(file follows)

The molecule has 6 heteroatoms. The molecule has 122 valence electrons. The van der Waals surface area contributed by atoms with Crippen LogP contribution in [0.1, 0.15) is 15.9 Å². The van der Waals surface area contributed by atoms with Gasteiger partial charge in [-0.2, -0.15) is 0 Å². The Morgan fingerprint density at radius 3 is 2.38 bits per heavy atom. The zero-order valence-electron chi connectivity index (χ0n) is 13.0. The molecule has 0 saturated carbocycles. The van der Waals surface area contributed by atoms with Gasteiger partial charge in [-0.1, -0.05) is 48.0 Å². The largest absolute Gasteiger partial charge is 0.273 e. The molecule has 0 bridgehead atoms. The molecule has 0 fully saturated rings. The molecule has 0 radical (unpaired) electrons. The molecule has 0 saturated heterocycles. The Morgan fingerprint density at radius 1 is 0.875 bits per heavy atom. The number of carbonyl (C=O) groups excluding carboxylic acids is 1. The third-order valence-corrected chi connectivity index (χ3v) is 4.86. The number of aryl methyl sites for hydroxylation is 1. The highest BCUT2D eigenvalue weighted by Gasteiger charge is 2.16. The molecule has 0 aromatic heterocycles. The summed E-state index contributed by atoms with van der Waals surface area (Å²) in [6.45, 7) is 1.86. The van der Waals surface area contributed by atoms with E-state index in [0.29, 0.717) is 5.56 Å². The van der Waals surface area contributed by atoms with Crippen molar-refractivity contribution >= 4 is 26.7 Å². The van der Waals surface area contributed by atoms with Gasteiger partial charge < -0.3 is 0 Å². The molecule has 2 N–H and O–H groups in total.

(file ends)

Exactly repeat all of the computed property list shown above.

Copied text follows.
The molecule has 6 heteroatoms. The molecule has 122 valence electrons. The van der Waals surface area contributed by atoms with Crippen LogP contribution in [0.1, 0.15) is 15.9 Å². The van der Waals surface area contributed by atoms with Gasteiger partial charge in [-0.2, -0.15) is 0 Å². The Morgan fingerprint density at radius 3 is 2.38 bits per heavy atom. The zero-order valence-electron chi connectivity index (χ0n) is 13.0. The molecule has 0 saturated carbocycles. The van der Waals surface area contributed by atoms with Gasteiger partial charge in [-0.1, -0.05) is 48.0 Å². The largest absolute Gasteiger partial charge is 0.273 e. The molecule has 0 bridgehead atoms. The molecule has 0 fully saturated rings. The molecule has 0 radical (unpaired) electrons. The molecule has 0 saturated heterocycles. The Morgan fingerprint density at radius 1 is 0.875 bits per heavy atom. The number of carbonyl (C=O) groups excluding carboxylic acids is 1. The third-order valence-corrected chi connectivity index (χ3v) is 4.86. The number of aryl methyl sites for hydroxylation is 1. The highest BCUT2D eigenvalue weighted by Gasteiger charge is 2.16. The molecule has 0 aromatic heterocycles. The summed E-state index contributed by atoms with van der Waals surface area (Å²) in [6.45, 7) is 1.86. The van der Waals surface area contributed by atoms with E-state index in [0.29, 0.717) is 5.56 Å². The van der Waals surface area contributed by atoms with Crippen molar-refractivity contribution >= 4 is 26.7 Å². The van der Waals surface area contributed by atoms with Gasteiger partial charge < -0.3 is 0 Å². The molecule has 2 N–H and O–H groups in total.